When it comes to cutting our way to prosperity, you can’t get there from here. Whether it’s here in the US, where stimulus is fading too soon, in the UK, where austerity measures have led to slower growth, or evidence from research by the IMF and others evaluating the early work on this idea: it doesn’t work.
Most of this analysis, including an influential early paper by Perroti himself (w/Alesina), has been done through statistical modeling or taking averages over lots of economies over many time periods. But in an interesting new paper, Perotti takes a case study approach, which makes a lot of sense given the nuances in the historical record. The statistical work, for example, can mess up on causality grounds, like when an expansion is underway and fiscal tightening occurs—the models can misinterpret that as growth caused by fiscal tightening.
In this paper, Perotti undertakes four case studies, focusing on consolidations through fiscal and exchange rate policies. The results:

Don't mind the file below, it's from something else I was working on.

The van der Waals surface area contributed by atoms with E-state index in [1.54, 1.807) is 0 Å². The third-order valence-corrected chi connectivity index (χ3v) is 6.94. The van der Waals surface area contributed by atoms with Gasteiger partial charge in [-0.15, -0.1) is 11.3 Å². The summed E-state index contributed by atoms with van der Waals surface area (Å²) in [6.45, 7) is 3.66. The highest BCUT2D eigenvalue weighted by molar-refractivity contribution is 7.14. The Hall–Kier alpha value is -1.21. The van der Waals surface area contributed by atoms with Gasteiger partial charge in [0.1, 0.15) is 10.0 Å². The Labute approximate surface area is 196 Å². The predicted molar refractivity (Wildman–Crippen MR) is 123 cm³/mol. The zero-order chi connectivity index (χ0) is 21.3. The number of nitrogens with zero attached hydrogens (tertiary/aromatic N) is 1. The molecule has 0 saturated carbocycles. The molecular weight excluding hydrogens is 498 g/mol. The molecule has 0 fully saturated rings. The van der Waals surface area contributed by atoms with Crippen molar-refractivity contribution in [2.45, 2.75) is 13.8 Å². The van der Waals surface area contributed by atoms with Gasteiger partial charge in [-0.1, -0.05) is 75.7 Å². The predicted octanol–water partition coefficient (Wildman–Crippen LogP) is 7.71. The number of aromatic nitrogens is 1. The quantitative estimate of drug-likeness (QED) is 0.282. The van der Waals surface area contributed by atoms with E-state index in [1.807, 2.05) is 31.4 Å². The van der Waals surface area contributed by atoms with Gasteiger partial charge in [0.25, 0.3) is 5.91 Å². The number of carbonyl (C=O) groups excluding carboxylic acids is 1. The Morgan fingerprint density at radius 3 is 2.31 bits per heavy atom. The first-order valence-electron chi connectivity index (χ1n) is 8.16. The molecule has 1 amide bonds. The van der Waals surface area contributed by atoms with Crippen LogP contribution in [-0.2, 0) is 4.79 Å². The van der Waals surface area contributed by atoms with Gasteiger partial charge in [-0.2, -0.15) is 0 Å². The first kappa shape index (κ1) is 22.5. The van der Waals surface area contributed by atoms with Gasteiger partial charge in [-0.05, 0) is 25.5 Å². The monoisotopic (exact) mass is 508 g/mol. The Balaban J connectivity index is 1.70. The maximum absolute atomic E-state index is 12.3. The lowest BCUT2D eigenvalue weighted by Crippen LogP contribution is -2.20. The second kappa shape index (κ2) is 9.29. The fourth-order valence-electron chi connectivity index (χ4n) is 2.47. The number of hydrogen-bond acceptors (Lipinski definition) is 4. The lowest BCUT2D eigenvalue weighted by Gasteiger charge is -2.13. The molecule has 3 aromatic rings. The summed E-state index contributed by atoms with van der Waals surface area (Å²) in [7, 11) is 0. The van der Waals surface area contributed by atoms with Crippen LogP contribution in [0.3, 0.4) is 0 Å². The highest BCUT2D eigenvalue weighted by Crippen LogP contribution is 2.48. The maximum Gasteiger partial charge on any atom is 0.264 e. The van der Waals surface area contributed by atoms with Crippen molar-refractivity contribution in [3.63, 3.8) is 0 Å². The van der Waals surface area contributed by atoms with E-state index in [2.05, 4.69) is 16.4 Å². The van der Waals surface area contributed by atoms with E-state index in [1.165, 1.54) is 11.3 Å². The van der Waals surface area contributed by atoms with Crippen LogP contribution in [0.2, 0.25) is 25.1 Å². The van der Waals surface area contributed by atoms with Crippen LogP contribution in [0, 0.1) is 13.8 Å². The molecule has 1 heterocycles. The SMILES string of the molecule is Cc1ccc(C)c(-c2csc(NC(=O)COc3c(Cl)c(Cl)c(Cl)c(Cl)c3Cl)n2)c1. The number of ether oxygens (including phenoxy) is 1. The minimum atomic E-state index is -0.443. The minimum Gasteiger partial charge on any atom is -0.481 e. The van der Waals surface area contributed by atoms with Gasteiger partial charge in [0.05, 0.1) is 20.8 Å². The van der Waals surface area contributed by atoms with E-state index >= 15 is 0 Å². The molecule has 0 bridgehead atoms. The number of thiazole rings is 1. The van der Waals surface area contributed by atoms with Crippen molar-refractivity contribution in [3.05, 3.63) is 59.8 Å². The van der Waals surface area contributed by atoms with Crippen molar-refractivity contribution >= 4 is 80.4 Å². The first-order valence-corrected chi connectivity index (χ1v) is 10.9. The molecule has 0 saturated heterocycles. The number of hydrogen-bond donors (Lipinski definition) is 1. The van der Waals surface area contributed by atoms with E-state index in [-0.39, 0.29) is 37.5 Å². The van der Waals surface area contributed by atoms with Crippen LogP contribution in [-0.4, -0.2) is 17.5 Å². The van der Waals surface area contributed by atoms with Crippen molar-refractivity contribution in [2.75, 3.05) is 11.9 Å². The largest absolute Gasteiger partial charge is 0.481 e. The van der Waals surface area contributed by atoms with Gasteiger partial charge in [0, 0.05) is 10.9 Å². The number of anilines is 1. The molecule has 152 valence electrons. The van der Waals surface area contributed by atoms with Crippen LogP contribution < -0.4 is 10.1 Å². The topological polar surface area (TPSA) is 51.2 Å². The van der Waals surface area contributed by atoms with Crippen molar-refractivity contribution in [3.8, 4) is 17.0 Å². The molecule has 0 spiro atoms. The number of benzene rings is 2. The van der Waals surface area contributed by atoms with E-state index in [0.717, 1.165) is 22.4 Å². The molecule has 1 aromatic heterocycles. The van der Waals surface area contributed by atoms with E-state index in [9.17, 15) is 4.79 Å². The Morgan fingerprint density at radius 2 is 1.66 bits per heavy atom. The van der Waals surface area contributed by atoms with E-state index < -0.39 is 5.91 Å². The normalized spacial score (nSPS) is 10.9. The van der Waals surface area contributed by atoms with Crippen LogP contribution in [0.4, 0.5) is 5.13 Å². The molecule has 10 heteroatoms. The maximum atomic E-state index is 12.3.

…cast doubt on some versions of the “expansionary fiscal consolidations” hypothesis, and on its applicability to many countries in the present circumstances. A depreciation is not available to EMU [Eurozone] members, except possibly vis à vis non‐Euro members. An expansion based on net exports is not available to the world as a whole. A further decline in interest rates is unlikely in the current situation. And incomes policies [reducing wage/income growth] are not popular nowadays, and in any case probably ineffective for more than a few years.
There’s an important and obvious, though underappreciated, point in there. Often such consolidations are targeted at lowering interest rates and inflation (including wage inflation), a mechanism which can, in fact, make a difference when high values of those variables are choking growth. That’s not our problem. Policymakers both here and in the UK who are arguing for lower deficits to reduce interest rates are tilting at windmills, fighting non-existent dragons at the behest of non-existent confidence fairies.